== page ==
A fictional retelling of the bloody final days of the Medellin cartel, Andrea Di Stefano’s Escobar: Paradise Lost brings a personal touch to Escobar’s violence.
Last Daysby Mark Wilshin
CAUTION: Here be spoilers
A fictional retelling of the final days of Pablo Escobar’s cocaine-trafficking cartel that at its height netted over half a billion dollars a week and committed over 4000 murders, actor-turned-director Andrea Di Stefano’s debut feature Escobar: Paradise Lost isn’t so much a portrait of the Colombian kingpin as a Married To The Mob type thriller, as one man attempts to escape Escobar’s tight grip. It’s loosely based on the story of an Italian citizen who became embroiled in the Medellín cartel, but with Josh Hutcherson executive-producing, it becomes the story of Nick – now Canadian – who stumbles into paradise with his brother looking for the perfect surf. And with Benicio del Toro as the notorious drugs baron providing the acting chops, who after Che parts I and II seems to be making the most of his south-of-the-border roles of America’s Most Wanted, Escobar: Paradise Lost makes for a thrilling and a strangely personal testament to a most violent man.
Nick (Josh Hutcherson) and his brother Dylan (Brady Corbet) have moved to a beach on the Colombian coast to set up a surf shack. But it’s not long before they’re harassed by the local bruisers for building on “their” land. Picking up timber in the village, Josh meets Maria (Claudia Traisac) – the beautiful niece of Pablo Escobar (Benicio del Toro). And it’s not long before her uncle comes to town – to open the clinic they’ve built together to help the poor and needy. Soon after however, Nick is savaged by the local gang’s dog and when, at Pablo’s birthday party at the Hacienda Nápoles, Nick mentions his troubles with the gang, they’re soon found dangling from a tree, their bodies burned. Later Maria and Nick become engaged, and bound to the family, Nick is offered a job at the hacienda, where he becomes embroiled in more than he bargained for. Much more.
Opening with Pablo Escobar praying with his mother on the telephone in his own private Garden of Gethsemane the night before handing himself in, there’s a strangely religious resonance to Andrea Di Stefano’s Escobar: Paradise Lost as we weave from a small crucifix-adorned chapel in the jungle all the way to a church in central Bogota. And caught up in these apocalyptic final days of Pablo Escobar’s Medellín cartel – which sees the money safely stowed and all witnesses razed – there’s Nick, both a Christian and a Canadian (most definitely not a Yank), trapped in a burning house of cards, as Escobar ties up all his loose ends. Despite a brief moment when Nick is seduced by Escobar’s wealth and charisma, it’s not a question of broken loyalties, but rather of innocence lost, as Nick – reeling from the news of his brother’s death, and hearing via a public call-box the murder of his sister-in-law and nephew – takes up arms and shoots his way to freedom. It’s a cinematic guilt however that won’t go unpunished, as Nick, sitting in a church pew with blood on his hands, slowly bleeds out from a bullet wound to the stomach.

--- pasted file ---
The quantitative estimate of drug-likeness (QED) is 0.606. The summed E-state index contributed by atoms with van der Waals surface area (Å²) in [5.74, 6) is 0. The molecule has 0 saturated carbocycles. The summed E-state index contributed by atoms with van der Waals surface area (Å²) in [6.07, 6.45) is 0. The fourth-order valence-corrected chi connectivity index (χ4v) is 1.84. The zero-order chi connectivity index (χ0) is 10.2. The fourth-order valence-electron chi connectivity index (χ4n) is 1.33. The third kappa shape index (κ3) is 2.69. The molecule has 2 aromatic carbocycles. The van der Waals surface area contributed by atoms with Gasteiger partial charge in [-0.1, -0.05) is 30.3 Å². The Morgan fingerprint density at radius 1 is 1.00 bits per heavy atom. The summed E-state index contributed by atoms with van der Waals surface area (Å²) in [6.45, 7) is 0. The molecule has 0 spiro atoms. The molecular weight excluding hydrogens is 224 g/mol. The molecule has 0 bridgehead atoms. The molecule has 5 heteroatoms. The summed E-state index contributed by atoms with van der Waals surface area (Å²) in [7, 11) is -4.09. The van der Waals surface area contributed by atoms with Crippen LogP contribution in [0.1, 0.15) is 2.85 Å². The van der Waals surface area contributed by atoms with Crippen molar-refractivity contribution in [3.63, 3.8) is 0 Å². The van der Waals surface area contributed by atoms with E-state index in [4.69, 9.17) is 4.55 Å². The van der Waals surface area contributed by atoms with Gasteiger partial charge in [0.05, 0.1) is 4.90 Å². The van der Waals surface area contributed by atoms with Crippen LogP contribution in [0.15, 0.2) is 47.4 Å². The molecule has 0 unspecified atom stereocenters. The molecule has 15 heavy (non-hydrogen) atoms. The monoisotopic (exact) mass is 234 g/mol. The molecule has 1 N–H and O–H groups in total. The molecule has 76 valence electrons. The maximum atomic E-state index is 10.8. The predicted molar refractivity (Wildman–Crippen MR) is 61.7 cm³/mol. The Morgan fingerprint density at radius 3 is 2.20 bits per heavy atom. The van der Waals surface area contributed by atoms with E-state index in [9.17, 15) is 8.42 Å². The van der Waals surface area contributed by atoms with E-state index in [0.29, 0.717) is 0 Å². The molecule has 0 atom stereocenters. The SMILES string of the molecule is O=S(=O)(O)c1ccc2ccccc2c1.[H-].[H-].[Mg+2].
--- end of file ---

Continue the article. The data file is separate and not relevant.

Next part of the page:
With a gripping performance from Josh Hutcherson and a well scripted cat-and-mouse script, Escobar: Paradise Lost is at its best during its central narrative of Nick outwitting Escobar’s murderous goons. Told mostly in flashback however, most of the urgency and tension is drawn off by the first-reel revelation of Nick and Maria meeting again – an illusion of success that’s only later revealed to be only a premature, pyrrhic victory. But while the question of lost innocence and sin looms large over Di Stefano’s film, Benicio del Toro looms even larger – a dark, unpredictable, spider-like presence whose invisible web stretches to murdering high-court judges and politicians, pulling in favours from a corrupt police force, all couched behind a psychopathic coldness that allows him to murder his one-time associates with unruffled, matter-of-fact ease.
Much like its final scene, which returns to the spent hope of the beginning in which Nick and Dylan find paradise on the shores of Colombia, there’s a tragic loss of innocence as Nick becomes embroiled with the Medellín mob. But due to the rather dreary, goody-goody characterisation of the lovelorn couple Nick and Maria, there’s no real spine to this fall from grace – with any self-learning or redemption sacrificed for a tense escape from the Colombian cartel. Caught somewhere between history and fiction, Andrea Di Stefano’s Escobar: Paradise Lost nevertheless makes for an interestingly oblique portrait of Pablo Escobar, caring for his family and, like a modern-day Robin Hood, channeling (some of) the proceeds of his cocaine empire into poor communities, health care, housing and sports facilities, while brutally murdering the statesmen and shysters that cross his path. The King of Cocaine now the stuff of legend.
Escobar: Paradise Lost will be released in UK cinemas and available on demand on 21st August. Available on Blu-ray and DVD from 21st September 2015.